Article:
Smartphone holdouts have their reasons for defying high-tech trend
Joe Kelso and his wife, Teresa, were out for pizza in Chesterfield earlier this year when they noticed a family of six sitting nearby in complete silence.
"It was very eerie," said Joe Kelso, 31. "They all had iPhones out, and none of them was saying a word to each other."
The Kelsos say the observation reaffirmed their aversion to smartphones at a time when a majority of Americans have turned to the devices over their stripped-down cellular siblings. The Valley Park couple prefer "dumbphones" - slang for cell phones that only make calls and send text messages - putting the Kelsos among an endangered species of smartphone holdouts.
Separate studies published this year by the Pew Research Center and Nielsen said more than half of Americans now own smartphones, up nearly 20 percent from last year. Many Americans will set out on Black Friday to buy the fancy devices and pricey accessories for themselves and loved ones, some using apps on their phones to find the best deals.
But loyalists to "feature phones" - as the industry prefers to call basic cell phones - say they resist the switch because they fear becoming addicted to the devices to the detriment of face-to-face human connections. Others shun smartphones because of higher costs or from an anti-consumerist pride in the face of an onslaught of marketing.
Joanne Li, 21, a senior at Washington University in St. Louis who uses a flip phone she recently found on Craigslist, says she stays connected enough through her laptop and doesn't need a fancy phone.
"I try to keep my cost-of-living as low as possible," said Li. "I just don't see it as a necessity."
Margaret Kelly, 26, a cosmetologist-in-training from Maryland Heights who uses a flip phone that came free with her plan, said she's a dumbphone user partly because of the expense. Between the more pricey phones and the higher cost of data plans, dumbphone users can save cash sticking with simpler devices.
She said she also worries a smartphone would usurp time spent with her 13-month-old son, Josiah.
"He'll be like, 'Hold me,' when I've been doing something else for too long," she said. "I don't want the computer and phone to be all he knows."
Others who hold on to their basic phones share Kelly's concerns, despite being seen in some circles as Luddites.
Joe Ballard, 35, a highway construction worker from Belleville, brushes off his friends' teasing about his flip phone. He says the phone he has is smart enough for him. Ballard prefers simpler, more durable phones that withstand the rain and dust he encounters on the job.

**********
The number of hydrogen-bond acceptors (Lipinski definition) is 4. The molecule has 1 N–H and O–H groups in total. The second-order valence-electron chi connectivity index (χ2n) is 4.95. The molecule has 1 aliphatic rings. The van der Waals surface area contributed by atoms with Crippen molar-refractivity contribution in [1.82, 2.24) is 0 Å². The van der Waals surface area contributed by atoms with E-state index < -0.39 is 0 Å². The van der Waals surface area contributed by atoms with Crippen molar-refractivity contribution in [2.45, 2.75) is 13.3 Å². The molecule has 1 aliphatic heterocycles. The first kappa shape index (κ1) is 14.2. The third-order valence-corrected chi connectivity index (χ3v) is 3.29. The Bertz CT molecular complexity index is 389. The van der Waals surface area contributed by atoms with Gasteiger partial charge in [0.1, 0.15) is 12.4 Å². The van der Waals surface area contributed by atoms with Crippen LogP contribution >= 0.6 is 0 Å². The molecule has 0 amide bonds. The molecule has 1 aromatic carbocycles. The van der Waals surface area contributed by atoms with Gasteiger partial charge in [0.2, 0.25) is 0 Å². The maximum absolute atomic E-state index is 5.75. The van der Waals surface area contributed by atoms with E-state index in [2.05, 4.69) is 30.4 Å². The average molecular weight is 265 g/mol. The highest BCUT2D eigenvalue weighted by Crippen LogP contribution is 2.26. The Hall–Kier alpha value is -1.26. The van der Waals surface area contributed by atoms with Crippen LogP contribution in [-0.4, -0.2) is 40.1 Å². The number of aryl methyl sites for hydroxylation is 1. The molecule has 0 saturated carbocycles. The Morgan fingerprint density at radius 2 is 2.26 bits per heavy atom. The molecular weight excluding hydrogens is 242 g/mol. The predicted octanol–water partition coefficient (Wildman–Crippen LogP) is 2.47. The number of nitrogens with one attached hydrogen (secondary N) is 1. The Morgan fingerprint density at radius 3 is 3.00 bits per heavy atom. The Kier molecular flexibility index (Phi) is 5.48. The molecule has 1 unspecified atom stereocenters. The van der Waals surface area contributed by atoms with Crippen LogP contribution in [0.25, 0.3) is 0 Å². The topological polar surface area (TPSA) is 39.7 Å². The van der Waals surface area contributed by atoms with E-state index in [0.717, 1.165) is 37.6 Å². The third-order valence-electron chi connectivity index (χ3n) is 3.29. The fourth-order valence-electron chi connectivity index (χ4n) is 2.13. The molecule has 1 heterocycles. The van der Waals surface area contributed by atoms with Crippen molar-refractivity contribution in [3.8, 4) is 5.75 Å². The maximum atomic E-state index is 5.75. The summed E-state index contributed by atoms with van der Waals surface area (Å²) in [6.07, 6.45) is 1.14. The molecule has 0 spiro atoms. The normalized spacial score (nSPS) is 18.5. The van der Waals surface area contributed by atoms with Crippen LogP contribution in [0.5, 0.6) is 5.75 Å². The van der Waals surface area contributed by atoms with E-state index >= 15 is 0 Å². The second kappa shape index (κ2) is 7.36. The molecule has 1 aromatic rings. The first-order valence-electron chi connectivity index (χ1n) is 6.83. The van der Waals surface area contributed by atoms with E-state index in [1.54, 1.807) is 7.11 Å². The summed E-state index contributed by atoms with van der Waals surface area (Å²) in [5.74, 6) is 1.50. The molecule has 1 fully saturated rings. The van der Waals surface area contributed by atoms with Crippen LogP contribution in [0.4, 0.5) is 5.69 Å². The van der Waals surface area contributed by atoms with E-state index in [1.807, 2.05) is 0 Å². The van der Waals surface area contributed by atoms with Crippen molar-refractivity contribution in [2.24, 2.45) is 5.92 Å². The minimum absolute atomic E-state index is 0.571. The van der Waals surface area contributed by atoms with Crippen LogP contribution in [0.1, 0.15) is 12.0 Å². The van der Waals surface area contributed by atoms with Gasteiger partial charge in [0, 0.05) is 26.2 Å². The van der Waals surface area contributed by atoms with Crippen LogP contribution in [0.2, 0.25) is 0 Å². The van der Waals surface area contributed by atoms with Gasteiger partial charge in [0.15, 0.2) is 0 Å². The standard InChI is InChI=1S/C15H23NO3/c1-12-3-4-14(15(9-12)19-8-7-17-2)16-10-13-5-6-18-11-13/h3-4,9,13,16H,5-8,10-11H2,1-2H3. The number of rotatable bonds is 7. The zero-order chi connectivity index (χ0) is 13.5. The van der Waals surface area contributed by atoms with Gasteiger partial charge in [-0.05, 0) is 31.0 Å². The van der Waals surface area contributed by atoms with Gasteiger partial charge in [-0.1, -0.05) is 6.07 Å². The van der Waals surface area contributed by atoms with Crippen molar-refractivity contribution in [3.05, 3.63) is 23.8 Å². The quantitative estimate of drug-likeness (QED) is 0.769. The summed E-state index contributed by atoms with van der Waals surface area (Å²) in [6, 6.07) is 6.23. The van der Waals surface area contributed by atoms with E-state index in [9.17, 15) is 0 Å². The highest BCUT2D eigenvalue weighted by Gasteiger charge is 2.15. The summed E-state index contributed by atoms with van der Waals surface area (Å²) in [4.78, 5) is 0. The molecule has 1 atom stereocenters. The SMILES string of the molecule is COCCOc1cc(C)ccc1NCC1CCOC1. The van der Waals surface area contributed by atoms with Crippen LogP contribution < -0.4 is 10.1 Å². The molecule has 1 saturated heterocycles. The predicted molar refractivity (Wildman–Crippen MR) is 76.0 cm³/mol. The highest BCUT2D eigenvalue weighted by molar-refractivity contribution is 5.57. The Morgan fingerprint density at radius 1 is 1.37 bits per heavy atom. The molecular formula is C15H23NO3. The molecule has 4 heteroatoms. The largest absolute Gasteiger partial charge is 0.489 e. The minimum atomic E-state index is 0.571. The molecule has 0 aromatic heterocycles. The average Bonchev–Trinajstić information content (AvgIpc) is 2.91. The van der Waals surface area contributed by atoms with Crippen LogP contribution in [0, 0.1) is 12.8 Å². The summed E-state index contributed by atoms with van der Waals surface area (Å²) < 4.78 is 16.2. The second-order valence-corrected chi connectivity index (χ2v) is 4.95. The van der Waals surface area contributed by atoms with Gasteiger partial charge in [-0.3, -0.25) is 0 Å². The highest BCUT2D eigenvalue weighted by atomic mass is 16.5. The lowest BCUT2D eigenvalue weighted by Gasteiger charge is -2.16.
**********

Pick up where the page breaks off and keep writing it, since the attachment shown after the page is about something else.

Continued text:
He also gets frustrated when out with friends who compulsively use their phones to check email and social media.
"I've been at a restaurant with friends, and me and my girl are trying to have a conversation while they're all Facebooking, checking this out and checking that out," he said. "You don't need to do all that. You should just be out having a good time."
Nicholas Carr, author of "The Shallows: What the Internet is Doing to Our Brains," writes that the Internet has changed the way people digest information, making concentration increasingly difficult. He says smartphones magnify the problem because they keep people connected to the Internet and incessantly divert their owners' attention from the world around them.
"We seem to be at the beck and call of the gadget all the time," Carr said in an interview. "Just a few years ago, it would have seemed rude and odd for people to be constantly pulling out their phones in social settings. All of a sudden, it's becoming normal."
One local dumbphone user, Darnell Lee, fears manufacturers will stop making basic phones.
Lee, 77, a retired mechanic from north St. Louis County, said he was tempted into a smartphone a few years ago, but quickly got rid of it and went back to a flip phone because he didn't need all of the smartphone's features. Lee's flip phone, held together with Scotch tape, makes calls, sends texts and takes low-resolution pictures. He said that's all he needs.
"If they quit making flips, I'm out," he said. "I could go back to a beeper."
That probably won't happen soon.
Demand for smartphones continues to grow apace, but manufacturers are likely to continue making basic phones as long as there is demand, said John Walls, a spokesman for a wireless industry group.
"There may be a time when the feature phone goes the way of the dinosaur, but it's not going to be tomorrow," said Walls, a spokesman for CTIA The Wireless Association. "More and more people want smartphones, but as long as a substantial percentage of consumers want a pretty standard device, I think suppliers will be producing that kind of equipment."
Tom Keller, who heads Logan College of Chiropractic's public relations division, has endured years of scorn from co-workers and relatives for using a cellphone that had just one function: making and receiving calls.
He didn't even get text messages. Keller said he blocked them after his nephew's constant feed of texts racked up unwanted charges on his bill.
But last week, Keller caved to peer pressure - and his employer's offer to reimburse him toward the purchase of a smartphone. He went with Apple's iPhone 4s.
"I didn't want to be a slave to technology, but I can't really avoid it anymore," said Keller, 60, of Chesterfield. "It's a whole new world for me."
His first smartphone task was texting his nephew back to let him know he is now text-capable, Keller said. His nephew soon replied, welcoming him to "the intelligentsia."
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